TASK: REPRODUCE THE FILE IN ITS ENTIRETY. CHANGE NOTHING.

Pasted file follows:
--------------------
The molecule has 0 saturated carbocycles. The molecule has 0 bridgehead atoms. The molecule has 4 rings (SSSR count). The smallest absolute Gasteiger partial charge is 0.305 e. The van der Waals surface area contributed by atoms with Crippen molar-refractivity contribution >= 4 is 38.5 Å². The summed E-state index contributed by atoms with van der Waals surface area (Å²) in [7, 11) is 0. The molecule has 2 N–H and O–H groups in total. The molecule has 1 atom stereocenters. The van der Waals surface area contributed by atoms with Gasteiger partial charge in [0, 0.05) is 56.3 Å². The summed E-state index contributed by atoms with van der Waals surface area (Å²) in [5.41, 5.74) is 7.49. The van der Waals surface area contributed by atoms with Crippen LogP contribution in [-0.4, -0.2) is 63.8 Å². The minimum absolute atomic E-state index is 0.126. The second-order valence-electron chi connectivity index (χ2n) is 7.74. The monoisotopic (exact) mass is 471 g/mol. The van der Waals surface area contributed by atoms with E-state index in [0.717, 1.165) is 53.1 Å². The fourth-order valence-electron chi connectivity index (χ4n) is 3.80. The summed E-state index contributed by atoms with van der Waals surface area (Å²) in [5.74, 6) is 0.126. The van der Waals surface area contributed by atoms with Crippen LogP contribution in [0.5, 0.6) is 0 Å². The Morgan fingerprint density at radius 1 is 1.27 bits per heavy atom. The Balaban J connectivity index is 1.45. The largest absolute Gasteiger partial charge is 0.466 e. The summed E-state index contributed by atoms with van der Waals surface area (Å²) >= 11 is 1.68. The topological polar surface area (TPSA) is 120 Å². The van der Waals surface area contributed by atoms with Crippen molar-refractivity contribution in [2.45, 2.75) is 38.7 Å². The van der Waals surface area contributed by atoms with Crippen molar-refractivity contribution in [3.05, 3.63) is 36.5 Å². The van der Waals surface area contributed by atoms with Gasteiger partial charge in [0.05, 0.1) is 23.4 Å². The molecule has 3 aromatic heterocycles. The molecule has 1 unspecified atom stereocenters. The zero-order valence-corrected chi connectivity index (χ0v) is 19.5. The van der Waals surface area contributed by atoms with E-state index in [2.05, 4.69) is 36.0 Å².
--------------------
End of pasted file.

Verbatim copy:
The molecule has 0 saturated carbocycles. The molecule has 0 bridgehead atoms. The molecule has 4 rings (SSSR count). The smallest absolute Gasteiger partial charge is 0.305 e. The van der Waals surface area contributed by atoms with Crippen molar-refractivity contribution >= 4 is 38.5 Å². The summed E-state index contributed by atoms with van der Waals surface area (Å²) in [7, 11) is 0. The molecule has 2 N–H and O–H groups in total. The molecule has 1 atom stereocenters. The van der Waals surface area contributed by atoms with Gasteiger partial charge in [0, 0.05) is 56.3 Å². The summed E-state index contributed by atoms with van der Waals surface area (Å²) in [5.41, 5.74) is 7.49. The van der Waals surface area contributed by atoms with Crippen LogP contribution in [-0.4, -0.2) is 63.8 Å². The minimum absolute atomic E-state index is 0.126. The second-order valence-electron chi connectivity index (χ2n) is 7.74. The monoisotopic (exact) mass is 471 g/mol. The van der Waals surface area contributed by atoms with E-state index in [0.717, 1.165) is 53.1 Å². The fourth-order valence-electron chi connectivity index (χ4n) is 3.80. The summed E-state index contributed by atoms with van der Waals surface area (Å²) in [5.74, 6) is 0.126. The van der Waals surface area contributed by atoms with Crippen LogP contribution in [0.5, 0.6) is 0 Å². The Morgan fingerprint density at radius 1 is 1.27 bits per heavy atom. The Balaban J connectivity index is 1.45. The largest absolute Gasteiger partial charge is 0.466 e. The summed E-state index contributed by atoms with van der Waals surface area (Å²) >= 11 is 1.68. The topological polar surface area (TPSA) is 120 Å². The van der Waals surface area contributed by atoms with Crippen molar-refractivity contribution in [2.45, 2.75) is 38.7 Å². The van der Waals surface area contributed by atoms with Crippen molar-refractivity contribution in [3.05, 3.63) is 36.5 Å². The van der Waals surface area contributed by atoms with Gasteiger partial charge in [0.05, 0.1) is 23.4 Å². The molecule has 3 aromatic heterocycles. The molecule has 1 unspecified atom stereocenters. The zero-order valence-corrected chi connectivity index (χ0v) is 19.5. The van der Waals surface area contributed by atoms with E-state index in [2.05, 4.69) is 36.0 Å².